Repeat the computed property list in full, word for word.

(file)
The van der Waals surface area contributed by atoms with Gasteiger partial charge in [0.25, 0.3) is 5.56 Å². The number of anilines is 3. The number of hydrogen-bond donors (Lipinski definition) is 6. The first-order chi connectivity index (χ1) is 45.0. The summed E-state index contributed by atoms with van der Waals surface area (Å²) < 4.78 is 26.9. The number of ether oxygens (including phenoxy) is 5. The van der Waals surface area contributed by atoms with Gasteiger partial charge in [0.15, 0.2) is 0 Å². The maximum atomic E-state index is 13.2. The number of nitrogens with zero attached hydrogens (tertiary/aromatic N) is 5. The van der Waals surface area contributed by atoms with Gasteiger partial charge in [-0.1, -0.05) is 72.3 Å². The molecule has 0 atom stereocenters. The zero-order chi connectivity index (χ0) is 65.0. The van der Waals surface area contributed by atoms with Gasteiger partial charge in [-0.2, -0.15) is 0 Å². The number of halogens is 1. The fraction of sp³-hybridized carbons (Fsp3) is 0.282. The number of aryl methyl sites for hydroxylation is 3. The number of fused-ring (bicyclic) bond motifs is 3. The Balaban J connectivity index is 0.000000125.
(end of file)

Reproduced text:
The van der Waals surface area contributed by atoms with Gasteiger partial charge in [0.25, 0.3) is 5.56 Å². The number of anilines is 3. The number of hydrogen-bond donors (Lipinski definition) is 6. The first-order chi connectivity index (χ1) is 45.0. The summed E-state index contributed by atoms with van der Waals surface area (Å²) < 4.78 is 26.9. The number of ether oxygens (including phenoxy) is 5. The van der Waals surface area contributed by atoms with Gasteiger partial charge in [0.15, 0.2) is 0 Å². The maximum atomic E-state index is 13.2. The number of nitrogens with zero attached hydrogens (tertiary/aromatic N) is 5. The van der Waals surface area contributed by atoms with Gasteiger partial charge in [-0.1, -0.05) is 72.3 Å². The molecule has 0 atom stereocenters. The zero-order chi connectivity index (χ0) is 65.0. The van der Waals surface area contributed by atoms with Gasteiger partial charge in [-0.2, -0.15) is 0 Å². The number of halogens is 1. The fraction of sp³-hybridized carbons (Fsp3) is 0.282. The number of aryl methyl sites for hydroxylation is 3. The number of fused-ring (bicyclic) bond motifs is 3. The Balaban J connectivity index is 0.000000125.